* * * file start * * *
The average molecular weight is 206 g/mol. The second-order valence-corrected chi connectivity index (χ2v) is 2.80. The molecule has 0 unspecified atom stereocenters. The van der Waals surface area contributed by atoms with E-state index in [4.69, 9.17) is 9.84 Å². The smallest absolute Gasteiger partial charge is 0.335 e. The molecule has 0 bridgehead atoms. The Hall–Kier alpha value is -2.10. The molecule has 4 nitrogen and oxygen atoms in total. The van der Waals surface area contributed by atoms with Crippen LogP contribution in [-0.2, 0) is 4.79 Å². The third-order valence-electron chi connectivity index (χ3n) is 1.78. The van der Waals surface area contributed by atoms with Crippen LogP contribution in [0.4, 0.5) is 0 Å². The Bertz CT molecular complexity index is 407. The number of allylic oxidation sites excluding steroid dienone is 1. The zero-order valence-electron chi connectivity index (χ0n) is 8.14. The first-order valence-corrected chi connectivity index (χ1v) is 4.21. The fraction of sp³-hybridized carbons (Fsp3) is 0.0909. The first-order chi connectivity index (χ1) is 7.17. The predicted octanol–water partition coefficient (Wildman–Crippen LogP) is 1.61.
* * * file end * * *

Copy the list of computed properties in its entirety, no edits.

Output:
The average molecular weight is 206 g/mol. The second-order valence-corrected chi connectivity index (χ2v) is 2.80. The molecule has 0 unspecified atom stereocenters. The van der Waals surface area contributed by atoms with E-state index in [4.69, 9.17) is 9.84 Å². The smallest absolute Gasteiger partial charge is 0.335 e. The molecule has 0 bridgehead atoms. The Hall–Kier alpha value is -2.10. The molecule has 4 nitrogen and oxygen atoms in total. The van der Waals surface area contributed by atoms with Crippen LogP contribution in [-0.2, 0) is 4.79 Å². The third-order valence-electron chi connectivity index (χ3n) is 1.78. The van der Waals surface area contributed by atoms with Crippen LogP contribution in [0.4, 0.5) is 0 Å². The Bertz CT molecular complexity index is 407. The number of allylic oxidation sites excluding steroid dienone is 1. The zero-order valence-electron chi connectivity index (χ0n) is 8.14. The first-order valence-corrected chi connectivity index (χ1v) is 4.21. The fraction of sp³-hybridized carbons (Fsp3) is 0.0909. The first-order chi connectivity index (χ1) is 7.17. The predicted octanol–water partition coefficient (Wildman–Crippen LogP) is 1.61.